A senior Russian officials says Moscow is not in talks with Washington over a possible prisoner swap involving Paul Whelan, a former U.S. Marine jailed in Russia for spying.
The 50-year-old Whelan was sentenced by a court in Moscow in May 2020 to 16 years in prison for espionage which he, his supporters, and the U.S. government have condemned as a "mockery of justice.”
Some analysts believe Moscow is looking to use the American prisoners in a swap for Russians being held in the United States and that the subject may come up at a summit next month between U.S. President Joe Biden and his Russian counterpart, Vladimir Putin.
"Such discussions are not being conducted, and we do not intend to conduct them," the RIA Novosti news agency quoted Deputy Foreign Minister Sergei Ryabkov as saying on May 28.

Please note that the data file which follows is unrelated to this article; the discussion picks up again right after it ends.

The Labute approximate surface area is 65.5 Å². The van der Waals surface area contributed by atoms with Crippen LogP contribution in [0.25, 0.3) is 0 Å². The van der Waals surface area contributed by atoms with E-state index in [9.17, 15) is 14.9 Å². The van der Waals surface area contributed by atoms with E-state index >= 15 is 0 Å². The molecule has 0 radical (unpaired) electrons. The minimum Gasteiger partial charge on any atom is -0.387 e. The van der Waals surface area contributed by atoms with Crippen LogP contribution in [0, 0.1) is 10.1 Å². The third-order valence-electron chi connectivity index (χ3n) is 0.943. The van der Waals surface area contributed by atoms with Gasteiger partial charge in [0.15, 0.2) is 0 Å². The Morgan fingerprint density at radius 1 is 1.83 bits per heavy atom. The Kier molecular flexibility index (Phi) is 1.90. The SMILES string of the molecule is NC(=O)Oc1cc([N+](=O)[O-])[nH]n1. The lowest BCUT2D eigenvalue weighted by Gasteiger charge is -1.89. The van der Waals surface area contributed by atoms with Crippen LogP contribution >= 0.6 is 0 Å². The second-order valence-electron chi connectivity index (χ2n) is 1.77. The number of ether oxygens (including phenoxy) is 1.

Reports have surfaced several times of a possible swap involving Whelan and two Russians -- arms dealer Viktor Bout and drug smuggler Konstantin Yaroshenko -- who are serving lengthy sentences in U.S. prisons.
The United States has demanded Whelan's immediate release, calling his treatment and conviction "appalling."
Whelan, who has rejected the espionage charges and insists he had come to Russia to attend a wedding, says he was framed when he took a memory stick from an acquaintance thinking it contained holiday photos. Russia says it contained classified information.
He is serving his sentence at Correctional Colony No. 17 in the region of Mordovia, some 350 kilometers east of Moscow, a region historically known as the location of some of Russia's toughest prisons, including Soviet-era labor camps for political prisoners.
Another former U.S. Marine, Trevor Reed, has also been mentioned as a possible prisoner in Russia who could be part of a swap. Reed was sentenced to nine years in prison in Russia in July 2020 for assaulting police, a charge he has rejected.
Earlier this week, Reed's family said their son had tested positive for COVID-19 after Russian prison officials denied a U.S. Embassy request to vaccinate him.